About this book
This book offers an accessible overview of how Germans convinced their politicians to pass laws allowing citizens to make their own energy, even when it hurt utility companies to do so. It traces the origins of the Energiewende movement in Germany from the Power Rebels of Schönau to German Chancellor Angela Merkel’s shutdown of eight nuclear power plants following the 2011 Fukushima nuclear accident. The authors explore how, by taking ownership of energy efficiency at a local level, community groups are key actors in the bottom-up fight against climate change. Individually, citizens might install solar panels on their roofs, but citizen groups can do much more: community wind farms, local heat supply, walkable cities and more. This book offers evidence that the transition to renewables is a one-time opportunity to strengthen communities and democratize the energy sector – in Germany and around the world.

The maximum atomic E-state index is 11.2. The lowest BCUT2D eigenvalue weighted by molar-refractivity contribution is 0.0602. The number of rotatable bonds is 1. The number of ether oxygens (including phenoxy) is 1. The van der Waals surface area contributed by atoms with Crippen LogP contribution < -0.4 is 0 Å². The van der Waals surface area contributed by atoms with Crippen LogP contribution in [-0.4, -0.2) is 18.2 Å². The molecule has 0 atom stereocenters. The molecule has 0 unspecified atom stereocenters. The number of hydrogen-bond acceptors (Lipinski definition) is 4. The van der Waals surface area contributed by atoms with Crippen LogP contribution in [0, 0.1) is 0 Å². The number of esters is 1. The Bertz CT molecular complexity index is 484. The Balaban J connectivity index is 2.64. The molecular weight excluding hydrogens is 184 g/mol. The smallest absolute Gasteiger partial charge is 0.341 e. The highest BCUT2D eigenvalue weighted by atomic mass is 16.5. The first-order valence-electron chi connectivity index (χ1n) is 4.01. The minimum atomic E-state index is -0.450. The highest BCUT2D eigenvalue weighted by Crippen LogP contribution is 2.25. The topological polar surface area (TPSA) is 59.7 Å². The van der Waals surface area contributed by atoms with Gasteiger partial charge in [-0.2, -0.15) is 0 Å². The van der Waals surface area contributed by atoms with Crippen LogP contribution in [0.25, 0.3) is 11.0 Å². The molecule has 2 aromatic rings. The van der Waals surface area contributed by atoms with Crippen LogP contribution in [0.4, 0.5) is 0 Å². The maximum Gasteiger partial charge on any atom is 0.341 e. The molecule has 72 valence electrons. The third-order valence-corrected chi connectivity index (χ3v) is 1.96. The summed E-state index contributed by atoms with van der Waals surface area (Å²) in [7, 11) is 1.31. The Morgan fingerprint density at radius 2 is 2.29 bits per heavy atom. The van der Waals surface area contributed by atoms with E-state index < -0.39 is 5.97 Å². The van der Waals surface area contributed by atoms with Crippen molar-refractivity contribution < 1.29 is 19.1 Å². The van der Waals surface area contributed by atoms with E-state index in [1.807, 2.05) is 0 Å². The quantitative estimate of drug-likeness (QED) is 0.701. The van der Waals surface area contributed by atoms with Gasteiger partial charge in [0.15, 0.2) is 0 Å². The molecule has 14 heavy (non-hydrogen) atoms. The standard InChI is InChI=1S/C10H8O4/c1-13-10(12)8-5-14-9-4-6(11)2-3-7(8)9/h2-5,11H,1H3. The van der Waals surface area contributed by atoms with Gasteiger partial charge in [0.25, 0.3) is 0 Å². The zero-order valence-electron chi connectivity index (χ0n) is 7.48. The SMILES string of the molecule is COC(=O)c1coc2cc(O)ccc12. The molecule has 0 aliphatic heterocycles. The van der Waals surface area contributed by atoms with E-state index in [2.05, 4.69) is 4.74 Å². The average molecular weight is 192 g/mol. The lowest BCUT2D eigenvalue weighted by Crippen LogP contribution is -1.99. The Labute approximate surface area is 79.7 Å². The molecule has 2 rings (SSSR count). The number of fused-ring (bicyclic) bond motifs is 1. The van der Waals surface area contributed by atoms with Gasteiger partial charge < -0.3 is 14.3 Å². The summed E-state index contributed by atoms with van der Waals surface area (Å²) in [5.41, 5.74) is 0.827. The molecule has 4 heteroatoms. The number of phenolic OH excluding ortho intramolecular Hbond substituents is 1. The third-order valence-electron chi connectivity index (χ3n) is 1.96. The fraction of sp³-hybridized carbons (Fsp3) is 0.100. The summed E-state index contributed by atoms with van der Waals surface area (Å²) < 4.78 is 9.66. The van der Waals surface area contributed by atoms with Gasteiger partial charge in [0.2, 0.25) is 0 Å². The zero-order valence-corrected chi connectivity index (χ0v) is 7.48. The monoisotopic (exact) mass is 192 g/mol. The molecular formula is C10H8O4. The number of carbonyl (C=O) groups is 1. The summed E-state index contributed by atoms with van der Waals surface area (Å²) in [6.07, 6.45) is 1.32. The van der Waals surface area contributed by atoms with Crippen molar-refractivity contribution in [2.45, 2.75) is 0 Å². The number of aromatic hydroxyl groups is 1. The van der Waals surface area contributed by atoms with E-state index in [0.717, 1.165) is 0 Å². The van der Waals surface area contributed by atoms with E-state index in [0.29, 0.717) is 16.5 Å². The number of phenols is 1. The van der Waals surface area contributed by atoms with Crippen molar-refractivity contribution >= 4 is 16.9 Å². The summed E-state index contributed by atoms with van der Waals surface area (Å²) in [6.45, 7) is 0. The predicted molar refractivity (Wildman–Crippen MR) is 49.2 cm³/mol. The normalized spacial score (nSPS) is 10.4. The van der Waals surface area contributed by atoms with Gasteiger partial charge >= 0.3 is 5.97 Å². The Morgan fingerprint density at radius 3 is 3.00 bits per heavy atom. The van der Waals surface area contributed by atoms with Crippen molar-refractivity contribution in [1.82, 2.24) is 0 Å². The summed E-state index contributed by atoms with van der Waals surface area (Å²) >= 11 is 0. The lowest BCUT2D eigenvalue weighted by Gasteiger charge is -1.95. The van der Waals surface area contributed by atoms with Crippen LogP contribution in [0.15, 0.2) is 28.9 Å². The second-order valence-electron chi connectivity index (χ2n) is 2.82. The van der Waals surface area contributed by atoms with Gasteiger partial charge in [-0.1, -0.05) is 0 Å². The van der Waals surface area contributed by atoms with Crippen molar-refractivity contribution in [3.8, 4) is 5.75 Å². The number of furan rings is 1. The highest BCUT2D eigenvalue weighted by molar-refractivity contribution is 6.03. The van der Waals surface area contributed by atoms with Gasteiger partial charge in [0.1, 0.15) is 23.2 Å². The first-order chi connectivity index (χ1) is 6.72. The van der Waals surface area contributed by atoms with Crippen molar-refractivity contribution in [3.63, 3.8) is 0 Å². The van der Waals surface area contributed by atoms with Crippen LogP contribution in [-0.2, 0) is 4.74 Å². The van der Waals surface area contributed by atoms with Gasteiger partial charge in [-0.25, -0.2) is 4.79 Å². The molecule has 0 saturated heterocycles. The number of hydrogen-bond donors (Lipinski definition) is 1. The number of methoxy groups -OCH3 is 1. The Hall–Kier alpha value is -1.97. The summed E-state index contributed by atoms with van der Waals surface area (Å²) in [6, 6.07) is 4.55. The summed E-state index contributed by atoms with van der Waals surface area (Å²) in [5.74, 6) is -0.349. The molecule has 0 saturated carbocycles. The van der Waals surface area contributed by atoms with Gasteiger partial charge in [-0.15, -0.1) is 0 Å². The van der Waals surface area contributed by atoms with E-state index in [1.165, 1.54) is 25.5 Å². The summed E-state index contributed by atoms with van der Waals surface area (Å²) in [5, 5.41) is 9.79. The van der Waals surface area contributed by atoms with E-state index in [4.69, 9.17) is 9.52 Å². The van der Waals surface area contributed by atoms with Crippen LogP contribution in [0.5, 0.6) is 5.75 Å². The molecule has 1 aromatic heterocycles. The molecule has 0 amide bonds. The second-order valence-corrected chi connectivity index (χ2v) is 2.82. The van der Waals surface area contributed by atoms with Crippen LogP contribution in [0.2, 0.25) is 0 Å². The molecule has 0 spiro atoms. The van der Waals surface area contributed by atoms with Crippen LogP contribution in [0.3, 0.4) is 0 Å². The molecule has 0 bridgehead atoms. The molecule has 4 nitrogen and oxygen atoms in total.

Craig Morris is Contributing Editor of Renewables International and lead author at EnergyTransition.de. He has served as editor of IRENA’s REmap report and Greenpeace’s Energy (R)evolution in addition to translating several major German books on renewables into English. In 2014, he won the IAEE prize for journalism in energy economics.
Arne Jungjohann is an author, consultant and political scientist. He served as a strategic advisor for the Minister President of Baden-Württemberg and in the Deutscher Bundestag. Based in Washington DC for several years, he fostered transatlantic dialogue on climate and energy matters. He lives with his family in Stuttgart.
Energiewende grassroots climate change Growian wind power green capitalism Energy policy renewables energy transition green energy